“Whatever we have taken from them, the founding story of our lives, imposed on us by a mother and father who in turn inherited a faulty script from their own parents, isn’t even ours.” – Derren Brown in Happy
There is an element of your shame that is not yours. It was drip-fed down through the lines across time and space and centuries until it landed in your psyche, to be owned and healed so that it does not continue to travel down the pathways of psychological inheritance. You can see this as a burden – why me? – or you can embrace it as one of the gifts of the highly sensitives, for it is into the vessel-heart of the most sensitive child in a family constellation that the scripts and stories are most likely to be poured. What we inherit can, indeed, be experienced as a burden until we recognize that embedded inside the inheritance is the gold of learning and becoming.
Swiss psychoanalyst Carl Jung intuited what intergenerational trauma workers and the field of epigenitics is now discovering decades ago when he wrote, “The greatest burden a child must bear is the unlived life of the parent.”. (If you’re a parent, please read the footnote at the end of the article.) As children and now adults we carry on the legacy of certain stories, unresolved trauma, and patterns that were left unlived and unattended in our ancestral lineage. As very young people, we agree to unconscious contracts, often pre-verbally, that silently say things to our parents like, “I will be the receptacle for your pain. I will take responsibility for your unhappiness.”
This is especially true between same-sex parent-child dyads: between father and son and mother and daughter. Birth order also affects the degree to which the child absorbs the unlived lives and unresolved pain of their parent; the firstborn will almost always shoulder more of the burden, or if you are the only sex amongst your siblings you will likely carry the lion’s share of your same-sex parent’s unresolved pain and trauma.
The shame and guilt stories that are passed down unconsciously, pumped through the umbilical cord or transferred through the arteries of silent withdrawal, can sound like:
Core guilt: It’s always my fault.
Core shame: I’m deficient, wrong, or broken and I’ll never be good enough.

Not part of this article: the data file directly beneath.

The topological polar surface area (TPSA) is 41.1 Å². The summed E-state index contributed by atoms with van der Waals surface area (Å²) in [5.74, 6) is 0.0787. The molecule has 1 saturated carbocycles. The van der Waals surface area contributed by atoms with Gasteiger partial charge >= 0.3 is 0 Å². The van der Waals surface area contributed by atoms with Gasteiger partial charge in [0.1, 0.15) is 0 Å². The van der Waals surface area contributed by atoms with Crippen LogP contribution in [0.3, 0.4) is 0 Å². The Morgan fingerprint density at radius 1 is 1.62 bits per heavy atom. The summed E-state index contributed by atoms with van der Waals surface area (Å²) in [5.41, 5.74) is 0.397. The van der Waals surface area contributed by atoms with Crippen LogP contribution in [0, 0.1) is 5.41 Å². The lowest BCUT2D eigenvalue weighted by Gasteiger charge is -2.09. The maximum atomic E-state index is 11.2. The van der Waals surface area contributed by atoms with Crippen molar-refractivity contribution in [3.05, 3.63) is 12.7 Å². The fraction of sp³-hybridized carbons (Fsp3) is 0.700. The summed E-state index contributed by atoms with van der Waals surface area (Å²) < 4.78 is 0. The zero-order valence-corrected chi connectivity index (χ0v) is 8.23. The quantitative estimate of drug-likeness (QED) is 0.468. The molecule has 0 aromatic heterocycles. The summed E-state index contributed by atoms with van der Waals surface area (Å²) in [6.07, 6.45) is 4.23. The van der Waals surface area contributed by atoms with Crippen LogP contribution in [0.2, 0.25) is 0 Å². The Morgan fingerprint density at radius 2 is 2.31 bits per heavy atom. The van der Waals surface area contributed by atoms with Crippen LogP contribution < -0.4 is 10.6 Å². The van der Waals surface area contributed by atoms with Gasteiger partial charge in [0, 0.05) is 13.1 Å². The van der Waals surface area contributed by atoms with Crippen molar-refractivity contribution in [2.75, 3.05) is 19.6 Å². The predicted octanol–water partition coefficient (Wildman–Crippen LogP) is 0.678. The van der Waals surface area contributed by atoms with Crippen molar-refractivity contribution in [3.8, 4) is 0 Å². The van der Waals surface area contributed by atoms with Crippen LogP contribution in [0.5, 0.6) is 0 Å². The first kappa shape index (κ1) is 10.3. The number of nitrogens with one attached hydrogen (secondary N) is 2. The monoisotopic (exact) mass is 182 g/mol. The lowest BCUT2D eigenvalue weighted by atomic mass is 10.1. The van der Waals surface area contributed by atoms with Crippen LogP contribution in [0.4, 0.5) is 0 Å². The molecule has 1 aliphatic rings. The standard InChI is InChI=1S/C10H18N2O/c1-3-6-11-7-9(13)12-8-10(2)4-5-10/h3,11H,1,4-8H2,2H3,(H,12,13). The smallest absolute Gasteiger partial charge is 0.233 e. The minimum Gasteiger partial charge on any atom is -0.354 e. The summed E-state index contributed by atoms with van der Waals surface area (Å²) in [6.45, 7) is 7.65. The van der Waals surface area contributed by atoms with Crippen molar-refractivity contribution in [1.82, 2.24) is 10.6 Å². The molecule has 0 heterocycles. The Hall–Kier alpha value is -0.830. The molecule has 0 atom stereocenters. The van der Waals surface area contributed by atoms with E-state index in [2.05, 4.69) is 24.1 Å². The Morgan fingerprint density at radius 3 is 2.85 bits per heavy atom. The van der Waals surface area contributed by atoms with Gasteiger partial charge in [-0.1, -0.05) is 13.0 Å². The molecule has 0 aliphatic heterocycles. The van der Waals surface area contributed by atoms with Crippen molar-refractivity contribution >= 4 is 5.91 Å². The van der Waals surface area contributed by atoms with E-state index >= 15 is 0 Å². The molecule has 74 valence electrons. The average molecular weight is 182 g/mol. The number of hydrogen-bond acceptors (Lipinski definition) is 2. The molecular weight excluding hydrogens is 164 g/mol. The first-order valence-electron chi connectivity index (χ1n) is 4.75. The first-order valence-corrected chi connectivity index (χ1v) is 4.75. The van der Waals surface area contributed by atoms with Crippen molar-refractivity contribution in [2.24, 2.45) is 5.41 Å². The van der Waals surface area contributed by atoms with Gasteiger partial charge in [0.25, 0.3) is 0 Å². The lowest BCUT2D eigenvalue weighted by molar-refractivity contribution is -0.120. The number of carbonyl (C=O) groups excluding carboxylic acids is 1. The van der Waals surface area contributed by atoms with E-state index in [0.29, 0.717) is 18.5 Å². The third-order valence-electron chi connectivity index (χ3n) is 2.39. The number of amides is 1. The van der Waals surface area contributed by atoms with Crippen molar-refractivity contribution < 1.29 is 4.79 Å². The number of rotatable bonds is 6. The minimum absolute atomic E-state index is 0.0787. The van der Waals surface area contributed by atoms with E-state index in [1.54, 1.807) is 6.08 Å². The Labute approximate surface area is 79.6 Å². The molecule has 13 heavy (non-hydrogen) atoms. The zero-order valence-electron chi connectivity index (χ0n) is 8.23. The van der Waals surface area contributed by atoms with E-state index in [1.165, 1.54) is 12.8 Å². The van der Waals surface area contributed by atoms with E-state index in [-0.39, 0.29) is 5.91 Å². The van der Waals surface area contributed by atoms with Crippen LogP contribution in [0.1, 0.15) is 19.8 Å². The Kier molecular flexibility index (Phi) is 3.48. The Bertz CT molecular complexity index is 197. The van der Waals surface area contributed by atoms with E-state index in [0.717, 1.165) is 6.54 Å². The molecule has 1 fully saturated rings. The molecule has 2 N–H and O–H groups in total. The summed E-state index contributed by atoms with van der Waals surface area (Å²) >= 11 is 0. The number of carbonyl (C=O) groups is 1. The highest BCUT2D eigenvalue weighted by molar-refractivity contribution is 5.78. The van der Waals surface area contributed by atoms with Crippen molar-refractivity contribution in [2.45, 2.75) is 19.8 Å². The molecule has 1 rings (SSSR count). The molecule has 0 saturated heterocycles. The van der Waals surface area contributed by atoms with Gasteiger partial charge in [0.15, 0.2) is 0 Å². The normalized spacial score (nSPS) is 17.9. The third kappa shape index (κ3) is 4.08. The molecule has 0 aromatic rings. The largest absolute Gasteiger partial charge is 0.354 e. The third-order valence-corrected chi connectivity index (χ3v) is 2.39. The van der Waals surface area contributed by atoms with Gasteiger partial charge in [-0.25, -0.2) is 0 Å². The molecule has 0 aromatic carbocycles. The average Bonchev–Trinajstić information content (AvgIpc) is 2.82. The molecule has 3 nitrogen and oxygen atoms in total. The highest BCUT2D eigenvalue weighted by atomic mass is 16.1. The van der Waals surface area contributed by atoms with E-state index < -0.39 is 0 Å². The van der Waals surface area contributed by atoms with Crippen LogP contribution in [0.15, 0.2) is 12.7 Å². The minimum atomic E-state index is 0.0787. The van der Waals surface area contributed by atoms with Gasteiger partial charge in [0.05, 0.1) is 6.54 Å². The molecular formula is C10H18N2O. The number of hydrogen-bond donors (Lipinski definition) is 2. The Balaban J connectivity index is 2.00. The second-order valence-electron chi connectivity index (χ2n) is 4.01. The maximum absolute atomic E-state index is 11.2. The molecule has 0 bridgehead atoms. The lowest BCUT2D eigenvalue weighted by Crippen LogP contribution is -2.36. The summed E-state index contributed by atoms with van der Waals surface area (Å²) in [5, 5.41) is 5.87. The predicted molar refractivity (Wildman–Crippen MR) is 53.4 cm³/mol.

Core experience: I AM my mother’s/father’s pain.
At some point in the healing journey, you begin to realize that there is an aspect of your pain that is not yours, that the shame you wear like an extra skin can be peeled off and handed back to the rightful owner. At some point, you come to awareness that the “icky” feeling that accompanies shame is your mother’s ick that she absorbed from her mother and her mother the same, back through countless generations until it circle back around, lands in your pores and becomes a part of you. Dani Shapiro describes this beautifully in her book, Devotion, as she writes about a series of therapy sessions she had with her mother to try to repair their very painful and fractured relationship:
“It wasn’t long before he [the therapist] took my side. I hadn’t anticipated this. I know they’re not supposed to take sides, but he did. Irene, you’re not listening to Dani. Excuse me. Excuse me, Irene. Irene! Rather than feeling vindicated, I felt guilty. It seemed cruel, and my fault, somehow. My relationship with my mother had always brought into question any sense I had about myself as a good and decent person. Surely I was poisoning the psychiatrist.”
I am responsible for my mother’s well-being. If she’s in pain, it’s my fault. Her badness becomes my badness, and when I’m in her presence I lose all sense that I am a good person.
Mother’s unclaimed shame projects onto daughter until she believes, especially in her mother’s presence, in her fundamental badness. If we could see this visually depicted we might see the mother’s shame like a character – almost like a second soul – that floats across the room and lands in the daughter’s body. It’s the poltergeist of shame transference, absorbed over time until it feels like it’s a part of you.
Except that it’s not a part of you. When you begin to see that it’s not yours, you can hand it back, even if the person who projected it onto you is no longer living or in your life. Because these contracts and agreements live in the subtle layers, in the fascia of skin and psyche, they’re best released imaginally and through ritual. If you’re ready to release the legacy of an intergenerational story that isn’t yours…
This contract like a scroll inscribed with the soul agreements, faint like hieroglyphics, written in an ancient tongue long before you were born.
Imagine, that you can lay this scroll down now in the field between the two of you – whoever it is that you’ve absorbed.
Imagine the place where you will send it – into water or soil, sun or moon, trees or caves – is some sacred place where the wild grasses will overgrow or sea creature will make it their home.
Imagine that you can send your grief there, too: the grief of the child who still longs for a parent who can meet your pain and hold you through it. There is room in this sacred site for your tears, the river of tears you’ve shed for the one who transferred their burden onto you. You can release it now. It’s time to let it go.
Note: If you’re a parent reading this, please know that it is not humanly possible to be fully resolved and healed before you have children. I have come to the conclusion that this must be part of the plan: we can take responsibility and heal as much as we can before we have children but they will also carry some of our unlived life and our unresolved pain. If it was meant to be otherwise, we wouldn’t have children until we were fifty years old, and even then we would still be doing our inner work!